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Beals Syndrome

Last updated May 11, 2018

Approved by: Maulik P. Purohit MD, MPH

Beals Syndrome is a congenital disorder causing improper growth of bones and tissues, due to the formation and function of connective tissues being affected.


What are the other Names for this Condition? (Also known as/Synonyms)

  • Arthogyrposis Distal 9
  • Beals-Hecht Syndrome
  • Congenital Contractual Arachnodactyly (CCA)

What is Beals Syndrome? (Definition/Background Information)

  • Beals Syndrome is a congenital disorder causing improper growth of bones and tissues, due to the formation and function of connective tissues being affected
  • Beals Syndrome occurs as the result of a mutation in the FBN2 gene which causes the disruption in fibrillin-2. Fibrillin-2 is a vital protein that is necessary for connective tissue formation
  • A few of the signs and symptoms of Beals Syndrome include long thin limbs, permanently bent limbs, and a curved upper back
  • The complications associated with Beals Syndrome may include stroke or digestive system abnormalities
  • The treatment of Beals Syndrome may be divided as invasive and non-invasive. These may be employed depending upon the severity of the condition
  • The prognosis for individuals with Beals Syndrome is dependent on how severe the condition is, and the associated complications; generally, mild cases do much better than severe ones

Who gets Beals Syndrome? (Age and Sex Distribution)

  • Beals Syndrome is thought to occur in less than 1 in every 10,000 births. The data on Beals Syndrome is not clear, since many a times it is confused for Marfan syndrome
  • Beals Syndrome is a congenital disorder that is typically observed during infancy
  • The condition affects both males and females and no preference is seen
  • All ethnic groups and races are affected

What are the Risk Factors for Beals Syndrome? (Predisposing Factors)

  • The risk factors for Beals Syndrome are genetic. It depends on the parents’ genes, indicating that a family history of the condition is the biggest risk factor
  • The condition follows an autosomal dominant inheritance pattern, meaning only one defective allele is needed for an individual to have Beals Syndrome

It is important to note that having a risk factor does not mean that one will get the condition. A risk factor increases ones chances of getting a condition compared to an individual without the risk factors. Some risk factors are more important than others.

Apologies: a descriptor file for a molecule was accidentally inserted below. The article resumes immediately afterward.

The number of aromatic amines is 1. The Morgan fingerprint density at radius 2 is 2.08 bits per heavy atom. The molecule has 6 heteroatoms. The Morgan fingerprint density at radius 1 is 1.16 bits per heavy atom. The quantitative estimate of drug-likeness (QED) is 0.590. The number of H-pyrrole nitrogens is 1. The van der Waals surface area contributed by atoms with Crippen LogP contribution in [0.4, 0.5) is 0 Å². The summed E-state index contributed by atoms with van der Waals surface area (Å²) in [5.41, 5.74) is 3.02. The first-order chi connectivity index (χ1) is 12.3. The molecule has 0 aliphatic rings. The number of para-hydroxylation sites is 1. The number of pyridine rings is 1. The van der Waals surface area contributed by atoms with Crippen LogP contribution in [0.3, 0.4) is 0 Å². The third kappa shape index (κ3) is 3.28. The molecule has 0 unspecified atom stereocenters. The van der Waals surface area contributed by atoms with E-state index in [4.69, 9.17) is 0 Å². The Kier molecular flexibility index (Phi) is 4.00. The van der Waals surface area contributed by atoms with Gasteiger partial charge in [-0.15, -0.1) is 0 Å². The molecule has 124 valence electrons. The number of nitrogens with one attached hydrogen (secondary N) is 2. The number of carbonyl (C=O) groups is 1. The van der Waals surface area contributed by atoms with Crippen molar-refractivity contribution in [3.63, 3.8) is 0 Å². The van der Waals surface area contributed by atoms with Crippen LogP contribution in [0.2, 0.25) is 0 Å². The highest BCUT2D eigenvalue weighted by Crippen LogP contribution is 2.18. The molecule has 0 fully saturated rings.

Also, not having a risk factor does not mean that an individual will not get the condition. It is always important to discuss the effect of risk factors with your healthcare provider.

What are the Causes of Beals Syndrome? (Etiology)

  • Beals Syndrome is caused by a mutation in the FBN2 gene. The mutation leads to fibrillin-2 activity being disrupted
  • Fibrillin-2 is a protein that s responsible for making microfibrils, an important connective tissue component, which supports bone and muscle
  • Due to this abnormality affecting the bones and muscles, the signs and symptoms of the disorder are manifested
  • Beals Syndrome is inherited from the parents in an autosomal dominant manner

Autosomal dominant: Autosomal dominant conditions are traits or disorders that are present when only one copy of the mutation is inherited on a non-sex chromosome. In these types of conditions, the individual has one normal copy and one mutant copy of the gene. The abnormal gene dominates, masking the effects of the correctly functioning gene. If an individual has an autosomal dominant condition, the chance of passing the abnormal gene on to their offspring is 50%. Children, who do not inherit the abnormal gene, will not develop the condition or pass it on to their offspring.

What are the Signs and Symptoms of Beals Syndrome?

The signs and symptoms of Beals Syndrome vary based on the severity of the condition. Common signs and symptoms of Beals Syndrome may include:

  • Permanent contraction of the joints; some joints are affected more often than others. In over 80% of the cases, the knees and elbows are involved; the thumbs are involved in over 45% of the cases
  • Arachnodactyly: Elongation of the fingers and toes